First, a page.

Hudsonview Terrace Tenants Paying the Price for Broken Promises
BY SAM SPOKONY | Low-income tenants at a Hell’s Kitchen building say the landlord is forcing them to pay unfair rents that are higher than what they agreed to under a city-subsidized housing program.
Dozens of those residents at Hudsonview Terrace — a 38-story, 396-unit tower at 747 10th Avenue, between West 50th and 51st Streets — entered the Section 8 enhanced voucher program after their formerly Mitchell-Lama building was bought out by a private owner, Empire State Management, in 2003. At that time, the city’s Department of Housing Preservation and Development (HPD) and the landlord reportedly granted those tenants what they thought would be a good deal — keeping them in the building, even as a large number of market rate tenants moved in alongside them.
“In 2003, we were told [by both the city and the landlord] that our rent would be 30 percent of our annual income,” said Kelly Ann Junior, one of Hudsonview’s Section 8 tenants. But Junior says that she’s now paying more than 50 percent of her annual income for her one-bedroom apartment, after HPD approved Empire’s numerous rent increases.
Other Hudsonview tenants — some of them seniors living off Social Security checks — are suffering similar or worse financial burdens, according to a lawsuit filed this past year in State Supreme Court by the Section 8 tenants against both Empire and HPD.
One senior, who lives in a one-bedroom that now rents for just over $2,300 per month, said in the suit that she’s been ordered to pay 60 percent of her income.
Another elderly resident said the rent on her two-bedroom apartment has, since 2011, been $3,300 per month, of which she is forced to pay nearly $1,350 per month — adding up to around 53 percent of her annual reported Social Security Disability income.
Some market rate tenants at Hudsonview now allegedly pay rents that are actually lower than those of voucher tenants — with the suit claiming that the landlord is doing so in order to use the additional city subsidies to pad its own pockets.
Aside from pulling away money from HPD’s already cash-strapped Section 8 program, that difference would violate another agreement from the 2003 Mitchell-Lama buyout, namely that rents charged to voucher tenants should not exceed those of their market rate counterparts.
As evidence, the suit claims that in 2011, a market-rate tenant in a two-bedroom apartment was granted a major concession by the landlord and was allowed to pay only $1,266 per month in rent — even less than the aforementioned voucher tenant, who was reportedly paying around $100 more.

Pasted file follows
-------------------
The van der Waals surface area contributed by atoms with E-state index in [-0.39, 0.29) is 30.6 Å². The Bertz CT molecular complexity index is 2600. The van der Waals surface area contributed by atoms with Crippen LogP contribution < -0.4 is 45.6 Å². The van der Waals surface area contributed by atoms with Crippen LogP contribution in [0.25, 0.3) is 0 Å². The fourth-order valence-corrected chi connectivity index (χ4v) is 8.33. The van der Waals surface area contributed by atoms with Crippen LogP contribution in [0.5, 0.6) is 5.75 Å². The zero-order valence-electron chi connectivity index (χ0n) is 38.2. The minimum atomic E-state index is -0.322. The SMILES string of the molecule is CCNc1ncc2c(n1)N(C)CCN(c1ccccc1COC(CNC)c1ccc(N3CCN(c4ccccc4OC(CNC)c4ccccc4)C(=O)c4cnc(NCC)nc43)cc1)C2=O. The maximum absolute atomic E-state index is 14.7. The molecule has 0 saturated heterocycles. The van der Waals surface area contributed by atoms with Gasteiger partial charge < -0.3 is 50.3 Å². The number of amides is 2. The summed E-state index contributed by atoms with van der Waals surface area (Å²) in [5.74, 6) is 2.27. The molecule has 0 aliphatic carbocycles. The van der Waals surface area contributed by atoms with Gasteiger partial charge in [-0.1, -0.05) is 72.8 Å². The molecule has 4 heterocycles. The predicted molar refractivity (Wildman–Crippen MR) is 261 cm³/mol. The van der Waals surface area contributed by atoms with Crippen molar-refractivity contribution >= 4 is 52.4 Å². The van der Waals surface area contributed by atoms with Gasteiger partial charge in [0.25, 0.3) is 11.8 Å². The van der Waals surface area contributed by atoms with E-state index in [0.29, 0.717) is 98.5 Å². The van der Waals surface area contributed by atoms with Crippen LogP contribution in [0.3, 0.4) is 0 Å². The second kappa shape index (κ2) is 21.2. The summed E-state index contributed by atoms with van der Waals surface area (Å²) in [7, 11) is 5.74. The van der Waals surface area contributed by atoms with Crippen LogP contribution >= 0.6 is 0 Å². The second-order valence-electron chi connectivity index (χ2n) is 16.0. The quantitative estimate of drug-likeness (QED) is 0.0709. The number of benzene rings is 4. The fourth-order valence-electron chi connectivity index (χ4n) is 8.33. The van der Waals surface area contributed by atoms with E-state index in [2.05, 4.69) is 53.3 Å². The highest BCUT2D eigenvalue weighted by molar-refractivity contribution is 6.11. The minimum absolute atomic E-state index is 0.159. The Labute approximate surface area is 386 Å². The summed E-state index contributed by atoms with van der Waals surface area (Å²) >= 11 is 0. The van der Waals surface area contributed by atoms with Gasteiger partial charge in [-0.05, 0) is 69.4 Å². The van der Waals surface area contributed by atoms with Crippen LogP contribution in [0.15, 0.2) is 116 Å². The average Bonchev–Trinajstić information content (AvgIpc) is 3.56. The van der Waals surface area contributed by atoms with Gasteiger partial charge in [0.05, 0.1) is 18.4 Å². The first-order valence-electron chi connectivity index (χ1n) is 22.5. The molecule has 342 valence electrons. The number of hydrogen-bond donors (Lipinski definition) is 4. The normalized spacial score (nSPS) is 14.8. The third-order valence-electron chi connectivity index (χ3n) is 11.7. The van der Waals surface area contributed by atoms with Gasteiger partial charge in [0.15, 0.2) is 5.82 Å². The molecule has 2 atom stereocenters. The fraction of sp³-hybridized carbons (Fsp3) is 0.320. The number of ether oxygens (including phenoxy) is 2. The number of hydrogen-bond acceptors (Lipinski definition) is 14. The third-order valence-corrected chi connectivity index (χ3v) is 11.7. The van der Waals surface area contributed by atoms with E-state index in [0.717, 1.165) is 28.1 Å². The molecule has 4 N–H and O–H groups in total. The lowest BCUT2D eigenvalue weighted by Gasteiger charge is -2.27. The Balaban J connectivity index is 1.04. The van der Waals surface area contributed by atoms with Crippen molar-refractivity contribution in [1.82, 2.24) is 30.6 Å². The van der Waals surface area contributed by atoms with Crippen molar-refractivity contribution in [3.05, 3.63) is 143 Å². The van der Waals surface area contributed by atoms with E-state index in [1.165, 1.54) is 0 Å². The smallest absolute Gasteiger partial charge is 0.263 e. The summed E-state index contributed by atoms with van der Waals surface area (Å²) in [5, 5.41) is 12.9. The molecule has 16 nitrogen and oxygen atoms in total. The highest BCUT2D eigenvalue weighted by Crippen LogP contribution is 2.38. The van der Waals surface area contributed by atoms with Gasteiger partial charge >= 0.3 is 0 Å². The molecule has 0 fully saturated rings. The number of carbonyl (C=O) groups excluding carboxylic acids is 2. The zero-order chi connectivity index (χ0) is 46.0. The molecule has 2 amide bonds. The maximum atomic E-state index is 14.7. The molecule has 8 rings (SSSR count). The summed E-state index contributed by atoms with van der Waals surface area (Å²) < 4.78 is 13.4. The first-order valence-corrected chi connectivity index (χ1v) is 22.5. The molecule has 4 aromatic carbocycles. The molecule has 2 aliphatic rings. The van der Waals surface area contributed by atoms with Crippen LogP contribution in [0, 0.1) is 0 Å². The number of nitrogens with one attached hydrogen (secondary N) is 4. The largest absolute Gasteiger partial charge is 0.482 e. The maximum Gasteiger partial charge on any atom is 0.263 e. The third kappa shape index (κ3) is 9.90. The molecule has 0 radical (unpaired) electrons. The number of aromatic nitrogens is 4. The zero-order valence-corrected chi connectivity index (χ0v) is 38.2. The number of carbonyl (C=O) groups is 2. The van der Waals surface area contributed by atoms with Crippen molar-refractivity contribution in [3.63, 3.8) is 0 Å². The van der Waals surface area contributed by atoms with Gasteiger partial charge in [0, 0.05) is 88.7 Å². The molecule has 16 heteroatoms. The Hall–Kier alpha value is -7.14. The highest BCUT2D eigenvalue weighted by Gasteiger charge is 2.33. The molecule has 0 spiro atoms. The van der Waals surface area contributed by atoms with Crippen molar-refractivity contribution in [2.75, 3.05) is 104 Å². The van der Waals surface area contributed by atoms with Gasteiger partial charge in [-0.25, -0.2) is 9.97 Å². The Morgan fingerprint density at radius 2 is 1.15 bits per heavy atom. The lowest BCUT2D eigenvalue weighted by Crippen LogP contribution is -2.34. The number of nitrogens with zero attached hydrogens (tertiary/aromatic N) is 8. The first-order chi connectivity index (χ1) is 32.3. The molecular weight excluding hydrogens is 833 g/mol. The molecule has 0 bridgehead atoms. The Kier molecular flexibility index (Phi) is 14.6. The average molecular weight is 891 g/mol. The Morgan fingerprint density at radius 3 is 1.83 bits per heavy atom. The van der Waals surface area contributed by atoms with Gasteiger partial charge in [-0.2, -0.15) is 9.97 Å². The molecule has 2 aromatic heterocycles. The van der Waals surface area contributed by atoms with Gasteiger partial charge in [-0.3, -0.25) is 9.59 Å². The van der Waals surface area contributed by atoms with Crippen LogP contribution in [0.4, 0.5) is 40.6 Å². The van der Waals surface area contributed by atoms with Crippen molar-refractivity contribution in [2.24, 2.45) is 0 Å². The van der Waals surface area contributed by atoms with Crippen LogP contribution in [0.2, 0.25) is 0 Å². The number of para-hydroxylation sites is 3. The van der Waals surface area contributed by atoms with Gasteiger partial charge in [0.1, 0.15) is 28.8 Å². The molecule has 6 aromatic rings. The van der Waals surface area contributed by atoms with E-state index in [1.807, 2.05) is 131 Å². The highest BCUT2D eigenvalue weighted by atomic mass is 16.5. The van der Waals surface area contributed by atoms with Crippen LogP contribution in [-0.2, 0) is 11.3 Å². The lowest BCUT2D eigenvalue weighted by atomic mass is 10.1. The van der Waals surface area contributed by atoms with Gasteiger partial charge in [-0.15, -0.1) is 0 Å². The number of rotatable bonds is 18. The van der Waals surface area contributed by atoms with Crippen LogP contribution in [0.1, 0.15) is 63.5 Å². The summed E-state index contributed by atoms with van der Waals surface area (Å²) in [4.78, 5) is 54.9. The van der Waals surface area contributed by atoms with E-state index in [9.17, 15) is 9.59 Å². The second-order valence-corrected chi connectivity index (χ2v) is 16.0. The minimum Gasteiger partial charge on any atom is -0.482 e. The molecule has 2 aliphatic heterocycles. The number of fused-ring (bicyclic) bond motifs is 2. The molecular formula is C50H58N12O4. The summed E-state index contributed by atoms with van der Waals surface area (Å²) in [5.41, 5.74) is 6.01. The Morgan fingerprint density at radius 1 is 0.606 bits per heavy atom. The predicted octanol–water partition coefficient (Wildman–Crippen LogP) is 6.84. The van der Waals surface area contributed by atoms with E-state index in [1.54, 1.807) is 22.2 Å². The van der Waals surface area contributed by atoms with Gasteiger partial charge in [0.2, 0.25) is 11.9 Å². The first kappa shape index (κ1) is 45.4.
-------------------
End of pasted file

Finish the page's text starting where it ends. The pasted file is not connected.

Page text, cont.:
“It’s a clear violation of the agreement, and it’s unconscionable,” said Junior. “It doesn’t just rip off the tenant; it rips off the government.”
Empire State Management did not respond to a request for comment.
Junior stressed the alleged government rip-off because, as all this is going on, HPD’s Section 8 program has faced deep budget cuts over the past year (as a result of the federal sequester), and in recent months the agency has said it may even have to start revoking vouchers if the federal government doesn’t grant it $400 million in new funding this year.
Junior and her lawyer, Robert Katz — who represents her and the other tenants in the aforementioned lawsuit — believe that better HPD oversight of landlords like Empire would cut down on waste and help keep more stable funding within the Section 8 program.
“The landlord here is really just subsidizing the market-rate tenants at the expense of HPD,” said Katz.
HPD declined to comment, instead deferring to the city’s Law Department, which responded by citing the result of a previous lawsuit filed by Katz on behalf of the Hudsonview tenants. That 2011 suit, which also named as a defendant the U.S. Department of Housing and Urban Development — the federal agency that oversees and funds HPD — was dismissed by a federal judge.
“Having prevailed in the federal district court, we believe the [State] Supreme Court will find HPD’s actions to be proper,” said Ilyse Sisolak, senior counsel for the city’s Administrative Law Division.